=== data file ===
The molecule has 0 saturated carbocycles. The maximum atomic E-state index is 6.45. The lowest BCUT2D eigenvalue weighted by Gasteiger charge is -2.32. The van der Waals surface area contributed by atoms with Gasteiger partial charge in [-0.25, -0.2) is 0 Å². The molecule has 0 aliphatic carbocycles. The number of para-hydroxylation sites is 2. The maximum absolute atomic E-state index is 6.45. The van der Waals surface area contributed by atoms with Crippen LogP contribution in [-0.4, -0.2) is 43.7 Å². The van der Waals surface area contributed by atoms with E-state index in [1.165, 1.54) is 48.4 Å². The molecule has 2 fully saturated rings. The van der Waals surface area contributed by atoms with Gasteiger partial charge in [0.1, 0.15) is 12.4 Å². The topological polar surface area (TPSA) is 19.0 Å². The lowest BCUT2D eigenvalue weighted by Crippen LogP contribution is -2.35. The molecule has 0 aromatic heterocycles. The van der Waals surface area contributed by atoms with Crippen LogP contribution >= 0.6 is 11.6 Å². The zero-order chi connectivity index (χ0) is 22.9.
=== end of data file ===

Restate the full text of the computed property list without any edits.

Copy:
The molecule has 0 saturated carbocycles. The maximum atomic E-state index is 6.45. The lowest BCUT2D eigenvalue weighted by Gasteiger charge is -2.32. The van der Waals surface area contributed by atoms with Gasteiger partial charge in [-0.25, -0.2) is 0 Å². The molecule has 0 aliphatic carbocycles. The number of para-hydroxylation sites is 2. The maximum absolute atomic E-state index is 6.45. The van der Waals surface area contributed by atoms with Crippen LogP contribution in [-0.4, -0.2) is 43.7 Å². The van der Waals surface area contributed by atoms with E-state index in [1.165, 1.54) is 48.4 Å². The molecule has 2 fully saturated rings. The van der Waals surface area contributed by atoms with Gasteiger partial charge in [0.1, 0.15) is 12.4 Å². The topological polar surface area (TPSA) is 19.0 Å². The lowest BCUT2D eigenvalue weighted by Crippen LogP contribution is -2.35. The molecule has 0 aromatic heterocycles. The van der Waals surface area contributed by atoms with Crippen LogP contribution >= 0.6 is 11.6 Å². The zero-order chi connectivity index (χ0) is 22.9.